Christos Yannaras, Variations on the Song of Songs

Thaddeus of Vitovnica
“Where there is prayer, the fallen spirits have no power.”
Elder Thaddeus of Vitovnica, Our Thoughts Determine Our Lives: The Life and Teachings of Elder Thaddeus of Vitovnica

Thaddeus of Vitovnica
“Righteousness acts never in its own interest, but in the interest of fellow men.”
Elder Thaddeus of Vitovnica, Our Thoughts Determine Our Lives: The Life and Teachings of Elder Thaddeus of Vitovnica

Thaddeus of Vitovnica
“The Lord does not require us to wear a [cassock] — He wants us to be good and kind.”
Elder Thaddeus of Vitovnica, Our Thoughts Determine Our Lives: The Life and Teachings of Elder Thaddeus of Vitovnica

“The East is unfamiliar with those confessions, memoirs, and autobiographies so beloved in the West. There is a clear difference in tonality. One's gaze never lingers on the suffering humanity of Christ, but penetrates behind the kenotic veil. To the West's mysticism of the Cross and its veneration of the Sacred Heart corresponds the eastern mysticism of the sealed tomb, from which eternal life eternal wells up.”
Paul Evdokimov, Orthodoxy

Arsenie Boca
“God’s love for the biggest sinner is greater than the love of the holiest man for God”
Arsenie Boca

“The ascetic remembrance of death is opposed to akedia, to anxiety, to depression, and becomes a powerful reminder of eternity, its joyful nostalgia.”
Paul Evdokimov, Orthodoxy

Arsenie Boca
“If you will have patience in difficulties you know the Holy Spirit is within you, if you will also have the strength to be thankful in troubles than is when the Holy Spirit shines through you.”
Arsenie Boca

Evgenij Vodolazkin
“And so I, my love, am going to the very center of the earth. I am going to the point that is closest of all to Heaven. If my words are destined to fly all the way to Heaven, then it will happen there. And all my words will be about you.”
Evgenij Vodolazkin, Laurus

Angela Doll Carlson
“Sometimes, late at night, the words are only whispers– Lord Jesus Christ, Son of God. The quiet is kindness and gratitude and calm–Have mercy on me, a sinner. And I fall asleep like that, the words of the Jesus Prayer melting from English to Greek– Kyrie Iesou Christe. Floating around me– Yie tou Theou. Swimming apart from me– Eleison me.”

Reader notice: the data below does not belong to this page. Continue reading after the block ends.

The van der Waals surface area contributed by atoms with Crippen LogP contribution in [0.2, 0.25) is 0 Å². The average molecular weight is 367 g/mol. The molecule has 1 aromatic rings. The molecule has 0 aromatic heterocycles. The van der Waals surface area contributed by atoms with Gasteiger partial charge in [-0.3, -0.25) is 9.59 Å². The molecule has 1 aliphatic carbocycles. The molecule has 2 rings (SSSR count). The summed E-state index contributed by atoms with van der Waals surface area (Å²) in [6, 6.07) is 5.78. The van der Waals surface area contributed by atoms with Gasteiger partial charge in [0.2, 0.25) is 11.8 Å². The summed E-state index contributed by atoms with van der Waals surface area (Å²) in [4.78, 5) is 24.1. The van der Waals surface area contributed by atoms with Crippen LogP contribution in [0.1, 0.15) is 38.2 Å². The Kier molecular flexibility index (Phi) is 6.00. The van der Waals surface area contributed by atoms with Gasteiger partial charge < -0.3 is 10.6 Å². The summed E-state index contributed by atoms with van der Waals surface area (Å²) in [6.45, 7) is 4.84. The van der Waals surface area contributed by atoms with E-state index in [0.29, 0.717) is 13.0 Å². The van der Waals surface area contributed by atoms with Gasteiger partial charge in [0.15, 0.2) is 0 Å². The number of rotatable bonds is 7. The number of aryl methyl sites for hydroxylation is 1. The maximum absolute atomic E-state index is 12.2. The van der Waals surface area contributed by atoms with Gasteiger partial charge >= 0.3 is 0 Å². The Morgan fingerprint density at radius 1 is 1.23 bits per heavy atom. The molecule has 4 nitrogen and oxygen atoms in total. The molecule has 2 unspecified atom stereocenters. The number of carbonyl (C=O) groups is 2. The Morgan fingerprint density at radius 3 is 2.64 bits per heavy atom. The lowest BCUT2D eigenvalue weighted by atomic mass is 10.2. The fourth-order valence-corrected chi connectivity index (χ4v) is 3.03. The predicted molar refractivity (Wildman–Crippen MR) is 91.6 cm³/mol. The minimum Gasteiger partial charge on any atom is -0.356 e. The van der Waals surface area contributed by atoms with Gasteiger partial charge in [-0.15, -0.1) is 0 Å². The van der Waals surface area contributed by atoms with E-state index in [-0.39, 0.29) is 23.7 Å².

Angela Doll Carlson, Nearly Orthodox: On being a modern woman in an ancient tradition

Daniel G. Opperwall
“We often conceive of worldly life as merely a kind of default existence that anyone who is not specially called to monasticism or ordination sipmly ends up leading. We assume that it is only the monk, nun or priest who has a special call, while the married woman, for instance, has merely been passed by. [...] But we must not allow ourselves to approach it merely in these terms. Instead, every one of us should, indeed must, treat lay life as a calling just the way we think of monasticism and ordination. We must sit down with ourselves and with God in prayer to discern if life in the world really is what we are meant for, and if we discover that it is, we must reat this call with the same seriousness with which we would treat a call to a hermit's life in the desert. We are not lay people simply because we happen not to be monks or priests. We are lay people because God wills that we lead a life weeking our salvation through the world.”
Daniel G. Opperwall, A Layman in the Desert: Monastic Wisdom for a Life in the World

“All power has its derivation from God; the Russian Czar, however, was granted a special significance distinguishing him from the rest of the world's rulers…. He is a successor of the Caesars of the Eastern Empire,…the founders of the very creed of the Faith of Christ…. Herein lies the mystery of the deep distinction between Russia and all the nations of the world.”
Mikhail Nikiforovich Katkov, Modern Nationalism and Religion

Daniel G. Opperwall
“We often conceive of worldly life as merely a kind of default existence that anyone who is not specially called to monasticism or ordination simply ends up leading. We assume that it is only the monk, nun or priest who has a special call, while the married woman, for instance, has merely been passed by. [...] But we must not allow ourselves to approach it merely in these terms. Instead, every one of us should, indeed must, treat lay life as a calling just the way we think of monasticism and ordination. We must sit down with ourselves and with God in prayer to discern if life in the world really is what we are meant for, and if we discover that it is, we must reat this call with the same seriousness with which we would treat a call to a hermit's life in the desert. We are not lay people simply because we happen not to be monks or priests. We are lay people because God wills that we lead a life weeking our salvation through the world.”
Daniel G. Opperwall, A Layman in the Desert: Monastic Wisdom for a Life in the World